AA may be dull, and dialysis may be dull, and chemotherapy may be dull.  No, those things are much worse than dull, yet people count themselves fortunate every day to be able to participate in them.  What I have to do for my life is not dull, and so what if it was?  If I said I hoped for any kind of life without AA, I would truly be insane again.

Tradition Ten

Alcoholics Anonymous has no opinion on outside issues; hence the A.A. name ought never be drawn into public controversy.

The text uses an example of a society of recovering alcoholics who took positions on things like slavery, which is surely a cause we can all unite against.  When causes get a little bit more murky, though, I can see how opinions on outside issues would destroy the organization.

AA teaches me to try to be loving and tolerant to everyone.  With most of the other folks in AA, I at least have that shipwrecked-survivor bond and I know I have something very very important in common with people who are nothing like me.  That was especially important when I was a teenager in AA.  It was important then, and it’s just wonderful now.  I think this bond must be stronger (for me and for many people) than the bond of religion or citizenship.

So when my fellow AAs take a different view on an outside issue, for the most part, I am fine with that.  I’m very liberal, for instance, and for the most part I can sit with conservatives and not let if affect my participation in the program.

Honestly, though, there are a few issues that can cause a rift in my heart.  Gay marriage, for example.  When anyone is against it, I’m hurt by that, and frustrated with their ability to participate in my exclusion from full citizenship.  The bond of AA is very strong.  I would still do my best to help that person not drink, if they needed help, but I’d likely try to point them quickly in the direction of someone else who could help them.  Thankfully, this doesn’t really come up, and the only issue is the one in my heart.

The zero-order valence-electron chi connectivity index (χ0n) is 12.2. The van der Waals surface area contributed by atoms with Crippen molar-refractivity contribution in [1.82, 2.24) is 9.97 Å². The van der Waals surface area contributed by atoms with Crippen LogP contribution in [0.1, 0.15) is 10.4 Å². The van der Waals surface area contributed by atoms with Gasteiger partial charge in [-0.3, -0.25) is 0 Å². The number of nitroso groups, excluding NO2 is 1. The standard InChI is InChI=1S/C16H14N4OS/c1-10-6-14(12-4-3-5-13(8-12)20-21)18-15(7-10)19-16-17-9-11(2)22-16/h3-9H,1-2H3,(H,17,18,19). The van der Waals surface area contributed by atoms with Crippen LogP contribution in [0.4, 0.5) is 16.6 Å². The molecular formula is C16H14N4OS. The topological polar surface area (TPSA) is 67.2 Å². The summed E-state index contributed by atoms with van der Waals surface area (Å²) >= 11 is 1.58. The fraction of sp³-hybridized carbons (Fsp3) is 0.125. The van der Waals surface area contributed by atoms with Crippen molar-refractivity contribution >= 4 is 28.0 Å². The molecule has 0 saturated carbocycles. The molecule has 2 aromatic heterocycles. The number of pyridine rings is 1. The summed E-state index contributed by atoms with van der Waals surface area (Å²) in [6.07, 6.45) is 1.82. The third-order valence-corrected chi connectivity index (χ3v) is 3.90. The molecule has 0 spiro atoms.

I’ll extrapolate that to say I’m very grateful that AA doesn’t take positions that I need to either support or deny.  I imagine the number of people who could agree with any given position is small, and the number who would leave the program would be great, over things having nothing to do with whether or not I will drink today.

I won’t, no matter what shape my politics are in.

May 19, 2011 (this day)

I asked Carole if we could turn the page on all this death, and Sunday we went to the Humane Society and adopted two kittens.  In a way I’d like to think that the others made room for these two, who needed a home.